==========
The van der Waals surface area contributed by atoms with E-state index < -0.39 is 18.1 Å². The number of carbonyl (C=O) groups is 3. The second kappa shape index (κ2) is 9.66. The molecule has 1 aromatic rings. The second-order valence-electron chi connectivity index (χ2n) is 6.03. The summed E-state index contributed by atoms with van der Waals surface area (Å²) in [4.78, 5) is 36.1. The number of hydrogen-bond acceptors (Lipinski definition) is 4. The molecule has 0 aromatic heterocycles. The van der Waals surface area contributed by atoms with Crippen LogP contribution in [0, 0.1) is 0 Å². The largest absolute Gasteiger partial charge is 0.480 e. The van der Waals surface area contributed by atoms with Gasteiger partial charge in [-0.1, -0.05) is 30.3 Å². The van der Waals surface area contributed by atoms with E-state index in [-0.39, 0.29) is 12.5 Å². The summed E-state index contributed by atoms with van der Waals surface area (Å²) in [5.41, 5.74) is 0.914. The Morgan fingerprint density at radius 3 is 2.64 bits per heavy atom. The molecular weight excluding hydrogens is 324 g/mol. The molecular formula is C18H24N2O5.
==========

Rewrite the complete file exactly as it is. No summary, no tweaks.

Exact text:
The van der Waals surface area contributed by atoms with E-state index < -0.39 is 18.1 Å². The number of carbonyl (C=O) groups is 3. The second kappa shape index (κ2) is 9.66. The molecule has 1 aromatic rings. The second-order valence-electron chi connectivity index (χ2n) is 6.03. The summed E-state index contributed by atoms with van der Waals surface area (Å²) in [4.78, 5) is 36.1. The number of hydrogen-bond acceptors (Lipinski definition) is 4. The molecule has 0 aromatic heterocycles. The van der Waals surface area contributed by atoms with Crippen LogP contribution in [0, 0.1) is 0 Å². The largest absolute Gasteiger partial charge is 0.480 e. The van der Waals surface area contributed by atoms with Gasteiger partial charge in [-0.1, -0.05) is 30.3 Å². The van der Waals surface area contributed by atoms with E-state index in [-0.39, 0.29) is 12.5 Å². The summed E-state index contributed by atoms with van der Waals surface area (Å²) in [5.41, 5.74) is 0.914. The Morgan fingerprint density at radius 3 is 2.64 bits per heavy atom. The molecular weight excluding hydrogens is 324 g/mol. The molecular formula is C18H24N2O5.